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General Mixing

Before applying any time based effects to a mix I typically will gather the stems in a simple levels and panning mix. This helps set some relatively even levels before applying and EQ, Compression, or Reverb.

I started the mix by raising the Kick Drum signal to an optimum decibel level. The rest of the Drumset was easy to place because of the minimal microphone usage. Afterwards, I bumped up the High Hat in the drum mix a tad because without it the song felt sluggish and choppy. After this I added the Bass signals to the track. Stylistically this song is of the Dub/Reggae/Pop genre so the Bass’ tone is quite heavy in the low end with less clarity in the high end.

After setting the rhythm section to my liking I added the Vocal track. The voice is the most important aspect of this style so getting it even with the rhythm section was my priority. Afterwards I gently brought in the acoustic guitar under the vocal and panned it to my liking. There are three signals for the Acoustic Guitar: The direct signal from the Acoustic Guitar’s pickup and a tightly placed 57 and 421 configuration directly over the sound hole. This allowed for narrow panning scheme between the three different signals without feeling too unnatural.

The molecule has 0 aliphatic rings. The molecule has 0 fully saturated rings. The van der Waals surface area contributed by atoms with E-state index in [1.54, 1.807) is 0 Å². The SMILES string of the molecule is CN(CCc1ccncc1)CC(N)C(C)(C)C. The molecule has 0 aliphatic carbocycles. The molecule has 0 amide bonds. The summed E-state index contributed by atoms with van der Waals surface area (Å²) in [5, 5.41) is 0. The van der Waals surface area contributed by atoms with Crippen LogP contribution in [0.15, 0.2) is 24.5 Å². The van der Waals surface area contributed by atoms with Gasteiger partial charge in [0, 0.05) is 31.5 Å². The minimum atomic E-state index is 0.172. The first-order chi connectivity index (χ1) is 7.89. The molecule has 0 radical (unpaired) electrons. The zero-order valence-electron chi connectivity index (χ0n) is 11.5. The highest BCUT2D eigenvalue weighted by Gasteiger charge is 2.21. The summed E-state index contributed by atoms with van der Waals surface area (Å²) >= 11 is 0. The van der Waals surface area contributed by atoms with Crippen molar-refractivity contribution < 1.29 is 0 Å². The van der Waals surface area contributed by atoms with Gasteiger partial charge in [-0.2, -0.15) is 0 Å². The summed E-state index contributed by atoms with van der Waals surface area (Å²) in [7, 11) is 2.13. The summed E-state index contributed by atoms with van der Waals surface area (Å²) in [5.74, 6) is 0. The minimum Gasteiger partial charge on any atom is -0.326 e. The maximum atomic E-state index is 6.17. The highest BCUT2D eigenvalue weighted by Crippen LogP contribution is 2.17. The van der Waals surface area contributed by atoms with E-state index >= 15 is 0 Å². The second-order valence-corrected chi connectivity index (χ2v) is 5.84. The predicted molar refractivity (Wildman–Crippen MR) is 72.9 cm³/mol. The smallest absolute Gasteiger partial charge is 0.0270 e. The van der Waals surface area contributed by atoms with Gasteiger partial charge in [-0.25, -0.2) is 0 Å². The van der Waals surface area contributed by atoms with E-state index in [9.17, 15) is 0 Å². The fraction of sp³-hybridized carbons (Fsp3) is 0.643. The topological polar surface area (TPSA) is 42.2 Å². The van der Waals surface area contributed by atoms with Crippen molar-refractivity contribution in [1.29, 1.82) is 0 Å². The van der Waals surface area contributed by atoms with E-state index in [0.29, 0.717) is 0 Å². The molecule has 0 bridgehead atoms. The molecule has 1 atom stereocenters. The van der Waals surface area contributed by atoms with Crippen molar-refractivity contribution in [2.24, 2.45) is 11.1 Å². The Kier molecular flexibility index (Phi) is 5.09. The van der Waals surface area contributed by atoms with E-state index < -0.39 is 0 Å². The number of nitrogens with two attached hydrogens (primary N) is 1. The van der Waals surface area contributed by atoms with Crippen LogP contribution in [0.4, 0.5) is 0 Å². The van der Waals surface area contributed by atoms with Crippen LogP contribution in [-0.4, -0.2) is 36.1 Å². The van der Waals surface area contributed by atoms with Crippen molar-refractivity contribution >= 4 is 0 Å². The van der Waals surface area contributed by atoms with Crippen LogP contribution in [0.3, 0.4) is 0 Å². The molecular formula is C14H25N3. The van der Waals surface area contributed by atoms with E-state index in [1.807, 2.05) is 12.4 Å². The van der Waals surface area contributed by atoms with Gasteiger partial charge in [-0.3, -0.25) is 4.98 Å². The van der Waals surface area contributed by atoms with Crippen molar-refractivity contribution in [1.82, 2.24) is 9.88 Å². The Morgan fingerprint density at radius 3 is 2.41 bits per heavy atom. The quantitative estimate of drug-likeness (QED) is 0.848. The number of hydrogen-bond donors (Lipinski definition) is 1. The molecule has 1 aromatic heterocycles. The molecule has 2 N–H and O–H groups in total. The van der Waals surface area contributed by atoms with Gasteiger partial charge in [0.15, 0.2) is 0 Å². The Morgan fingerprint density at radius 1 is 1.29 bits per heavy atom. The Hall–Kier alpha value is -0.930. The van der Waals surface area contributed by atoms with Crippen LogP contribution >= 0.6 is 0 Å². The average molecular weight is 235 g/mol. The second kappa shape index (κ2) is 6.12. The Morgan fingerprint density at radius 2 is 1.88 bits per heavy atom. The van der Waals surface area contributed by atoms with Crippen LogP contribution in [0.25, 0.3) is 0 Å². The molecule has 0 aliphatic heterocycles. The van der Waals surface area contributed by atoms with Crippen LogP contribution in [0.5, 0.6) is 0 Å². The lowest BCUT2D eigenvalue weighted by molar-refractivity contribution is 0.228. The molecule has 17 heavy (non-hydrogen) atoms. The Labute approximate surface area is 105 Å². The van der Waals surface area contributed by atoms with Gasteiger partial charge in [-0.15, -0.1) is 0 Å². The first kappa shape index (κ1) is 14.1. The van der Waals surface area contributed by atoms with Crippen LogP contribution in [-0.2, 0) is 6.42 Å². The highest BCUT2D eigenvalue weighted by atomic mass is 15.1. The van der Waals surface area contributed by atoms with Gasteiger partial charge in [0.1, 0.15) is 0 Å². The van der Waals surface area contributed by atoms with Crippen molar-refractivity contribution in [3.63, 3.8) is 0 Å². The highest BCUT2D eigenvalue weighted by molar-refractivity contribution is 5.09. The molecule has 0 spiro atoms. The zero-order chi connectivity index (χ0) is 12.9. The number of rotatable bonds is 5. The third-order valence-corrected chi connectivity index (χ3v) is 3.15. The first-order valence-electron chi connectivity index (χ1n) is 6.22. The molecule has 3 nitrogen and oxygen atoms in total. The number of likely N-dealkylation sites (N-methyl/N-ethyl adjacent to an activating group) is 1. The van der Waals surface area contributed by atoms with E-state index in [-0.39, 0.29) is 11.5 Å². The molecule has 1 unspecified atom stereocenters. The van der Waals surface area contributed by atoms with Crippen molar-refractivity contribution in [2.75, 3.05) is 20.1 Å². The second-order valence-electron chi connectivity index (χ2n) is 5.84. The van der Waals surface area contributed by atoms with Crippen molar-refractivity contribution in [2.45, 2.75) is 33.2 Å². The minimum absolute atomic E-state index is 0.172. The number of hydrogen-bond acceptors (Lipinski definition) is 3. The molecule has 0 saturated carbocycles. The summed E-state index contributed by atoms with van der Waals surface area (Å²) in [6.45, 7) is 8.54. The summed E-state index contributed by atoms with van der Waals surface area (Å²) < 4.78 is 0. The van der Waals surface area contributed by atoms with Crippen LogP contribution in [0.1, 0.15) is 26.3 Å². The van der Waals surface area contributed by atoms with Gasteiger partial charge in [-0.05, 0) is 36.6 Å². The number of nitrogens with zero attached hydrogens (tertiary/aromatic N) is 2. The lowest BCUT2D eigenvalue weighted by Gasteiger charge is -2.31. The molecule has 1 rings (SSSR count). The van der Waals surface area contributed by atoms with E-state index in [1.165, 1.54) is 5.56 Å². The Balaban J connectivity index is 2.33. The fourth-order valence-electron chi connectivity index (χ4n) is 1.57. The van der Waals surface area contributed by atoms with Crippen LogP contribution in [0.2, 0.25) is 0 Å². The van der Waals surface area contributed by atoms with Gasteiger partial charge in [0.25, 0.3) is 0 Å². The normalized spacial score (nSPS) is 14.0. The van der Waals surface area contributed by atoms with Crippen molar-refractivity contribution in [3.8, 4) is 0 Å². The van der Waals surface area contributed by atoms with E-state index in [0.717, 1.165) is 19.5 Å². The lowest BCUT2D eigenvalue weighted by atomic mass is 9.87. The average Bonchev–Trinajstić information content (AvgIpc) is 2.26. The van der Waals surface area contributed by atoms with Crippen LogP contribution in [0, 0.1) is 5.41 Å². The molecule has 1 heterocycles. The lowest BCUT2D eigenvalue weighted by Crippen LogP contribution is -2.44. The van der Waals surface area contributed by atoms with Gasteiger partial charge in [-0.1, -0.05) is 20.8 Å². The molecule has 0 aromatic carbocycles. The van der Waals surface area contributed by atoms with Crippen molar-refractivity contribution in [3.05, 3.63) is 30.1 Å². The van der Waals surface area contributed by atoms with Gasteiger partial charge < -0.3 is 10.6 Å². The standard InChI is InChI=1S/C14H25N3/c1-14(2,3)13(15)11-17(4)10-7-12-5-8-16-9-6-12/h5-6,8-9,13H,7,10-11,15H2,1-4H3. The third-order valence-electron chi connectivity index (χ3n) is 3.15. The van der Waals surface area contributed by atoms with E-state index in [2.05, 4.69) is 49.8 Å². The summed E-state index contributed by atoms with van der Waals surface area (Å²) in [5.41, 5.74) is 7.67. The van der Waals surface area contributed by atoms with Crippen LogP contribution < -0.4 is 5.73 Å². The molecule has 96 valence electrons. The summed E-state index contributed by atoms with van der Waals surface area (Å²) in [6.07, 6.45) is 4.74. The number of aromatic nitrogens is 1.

Understanding how Reverb can be used to enhance the spatial tone of a mix first requires some setup within your respective DAW. I started by adding as many Buses as I felt necessary for the instruments that needed work. In this particular mix I set up five buses and labelled them: Snare Bus, Drum Bus, Vocal Bus, Guitar Bus, and Distance Effect. Each one had an instance of BREVERB SONAR loaded with all of the faders pulled downward. (By habit I never start with my faders up before I listen to them) The instrumentation of this track is somewhat simple by design so setting up these five buses was more than plenty for my purposes.

Acoustic Guitars